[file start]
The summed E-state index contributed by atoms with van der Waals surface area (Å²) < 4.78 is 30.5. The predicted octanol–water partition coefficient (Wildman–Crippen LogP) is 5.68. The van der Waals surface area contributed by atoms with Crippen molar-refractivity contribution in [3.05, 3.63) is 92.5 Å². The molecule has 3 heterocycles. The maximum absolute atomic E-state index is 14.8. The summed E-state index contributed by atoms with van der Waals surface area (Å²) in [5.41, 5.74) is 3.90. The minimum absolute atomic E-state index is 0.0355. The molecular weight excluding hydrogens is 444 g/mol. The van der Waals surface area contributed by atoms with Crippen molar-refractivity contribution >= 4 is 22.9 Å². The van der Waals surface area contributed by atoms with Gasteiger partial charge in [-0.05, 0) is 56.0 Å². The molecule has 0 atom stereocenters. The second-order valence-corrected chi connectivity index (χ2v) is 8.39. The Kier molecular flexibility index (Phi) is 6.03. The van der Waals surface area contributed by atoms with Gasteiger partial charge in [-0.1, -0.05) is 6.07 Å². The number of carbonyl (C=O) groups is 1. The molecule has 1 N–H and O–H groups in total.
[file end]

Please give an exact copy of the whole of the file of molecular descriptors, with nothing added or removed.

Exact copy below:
The summed E-state index contributed by atoms with van der Waals surface area (Å²) < 4.78 is 30.5. The predicted octanol–water partition coefficient (Wildman–Crippen LogP) is 5.68. The van der Waals surface area contributed by atoms with Crippen molar-refractivity contribution in [3.05, 3.63) is 92.5 Å². The molecule has 3 heterocycles. The maximum absolute atomic E-state index is 14.8. The summed E-state index contributed by atoms with van der Waals surface area (Å²) in [5.41, 5.74) is 3.90. The minimum absolute atomic E-state index is 0.0355. The molecular weight excluding hydrogens is 444 g/mol. The van der Waals surface area contributed by atoms with Crippen molar-refractivity contribution >= 4 is 22.9 Å². The van der Waals surface area contributed by atoms with Gasteiger partial charge in [-0.05, 0) is 56.0 Å². The molecule has 0 atom stereocenters. The second-order valence-corrected chi connectivity index (χ2v) is 8.39. The Kier molecular flexibility index (Phi) is 6.03. The van der Waals surface area contributed by atoms with Gasteiger partial charge in [-0.1, -0.05) is 6.07 Å². The number of carbonyl (C=O) groups is 1. The molecule has 1 N–H and O–H groups in total.